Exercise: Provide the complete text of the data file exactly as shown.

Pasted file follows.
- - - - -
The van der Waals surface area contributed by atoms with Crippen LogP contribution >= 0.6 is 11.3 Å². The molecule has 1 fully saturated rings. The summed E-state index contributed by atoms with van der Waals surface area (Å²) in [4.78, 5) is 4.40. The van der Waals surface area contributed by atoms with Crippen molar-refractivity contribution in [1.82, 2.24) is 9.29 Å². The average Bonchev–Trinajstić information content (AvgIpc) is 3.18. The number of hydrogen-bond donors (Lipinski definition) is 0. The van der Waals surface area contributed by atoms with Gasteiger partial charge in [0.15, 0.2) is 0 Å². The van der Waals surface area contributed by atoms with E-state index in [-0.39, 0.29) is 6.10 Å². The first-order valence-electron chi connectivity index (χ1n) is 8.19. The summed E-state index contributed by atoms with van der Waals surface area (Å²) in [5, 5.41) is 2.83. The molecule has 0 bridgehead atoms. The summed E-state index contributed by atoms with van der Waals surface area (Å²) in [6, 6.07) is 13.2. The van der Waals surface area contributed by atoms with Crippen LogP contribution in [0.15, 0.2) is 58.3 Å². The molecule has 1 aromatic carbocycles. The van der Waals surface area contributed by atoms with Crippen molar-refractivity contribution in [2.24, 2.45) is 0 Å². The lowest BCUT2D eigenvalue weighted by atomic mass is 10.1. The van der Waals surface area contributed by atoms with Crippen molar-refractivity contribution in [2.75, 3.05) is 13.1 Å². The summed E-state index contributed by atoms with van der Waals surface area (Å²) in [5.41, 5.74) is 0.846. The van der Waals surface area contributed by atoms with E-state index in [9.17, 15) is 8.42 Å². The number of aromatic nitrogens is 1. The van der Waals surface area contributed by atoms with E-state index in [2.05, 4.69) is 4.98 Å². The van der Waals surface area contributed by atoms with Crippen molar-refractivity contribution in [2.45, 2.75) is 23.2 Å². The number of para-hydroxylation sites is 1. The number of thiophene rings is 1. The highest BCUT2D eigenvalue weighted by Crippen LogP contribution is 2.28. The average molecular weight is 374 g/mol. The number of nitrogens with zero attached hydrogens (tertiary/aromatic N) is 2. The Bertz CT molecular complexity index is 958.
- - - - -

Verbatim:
The van der Waals surface area contributed by atoms with Crippen LogP contribution >= 0.6 is 11.3 Å². The molecule has 1 fully saturated rings. The summed E-state index contributed by atoms with van der Waals surface area (Å²) in [4.78, 5) is 4.40. The van der Waals surface area contributed by atoms with Crippen molar-refractivity contribution in [1.82, 2.24) is 9.29 Å². The average Bonchev–Trinajstić information content (AvgIpc) is 3.18. The number of hydrogen-bond donors (Lipinski definition) is 0. The van der Waals surface area contributed by atoms with Gasteiger partial charge in [0.15, 0.2) is 0 Å². The van der Waals surface area contributed by atoms with E-state index in [-0.39, 0.29) is 6.10 Å². The first-order valence-electron chi connectivity index (χ1n) is 8.19. The summed E-state index contributed by atoms with van der Waals surface area (Å²) in [5, 5.41) is 2.83. The molecule has 0 bridgehead atoms. The summed E-state index contributed by atoms with van der Waals surface area (Å²) in [6, 6.07) is 13.2. The van der Waals surface area contributed by atoms with Crippen LogP contribution in [0.15, 0.2) is 58.3 Å². The molecule has 1 aromatic carbocycles. The van der Waals surface area contributed by atoms with Crippen molar-refractivity contribution in [2.24, 2.45) is 0 Å². The lowest BCUT2D eigenvalue weighted by atomic mass is 10.1. The van der Waals surface area contributed by atoms with Crippen molar-refractivity contribution in [2.75, 3.05) is 13.1 Å². The summed E-state index contributed by atoms with van der Waals surface area (Å²) in [5.41, 5.74) is 0.846. The van der Waals surface area contributed by atoms with E-state index in [9.17, 15) is 8.42 Å². The number of aromatic nitrogens is 1. The van der Waals surface area contributed by atoms with E-state index in [2.05, 4.69) is 4.98 Å². The van der Waals surface area contributed by atoms with Crippen molar-refractivity contribution in [2.45, 2.75) is 23.2 Å². The number of para-hydroxylation sites is 1. The number of thiophene rings is 1. The highest BCUT2D eigenvalue weighted by Crippen LogP contribution is 2.28. The average molecular weight is 374 g/mol. The number of nitrogens with zero attached hydrogens (tertiary/aromatic N) is 2. The Bertz CT molecular complexity index is 958.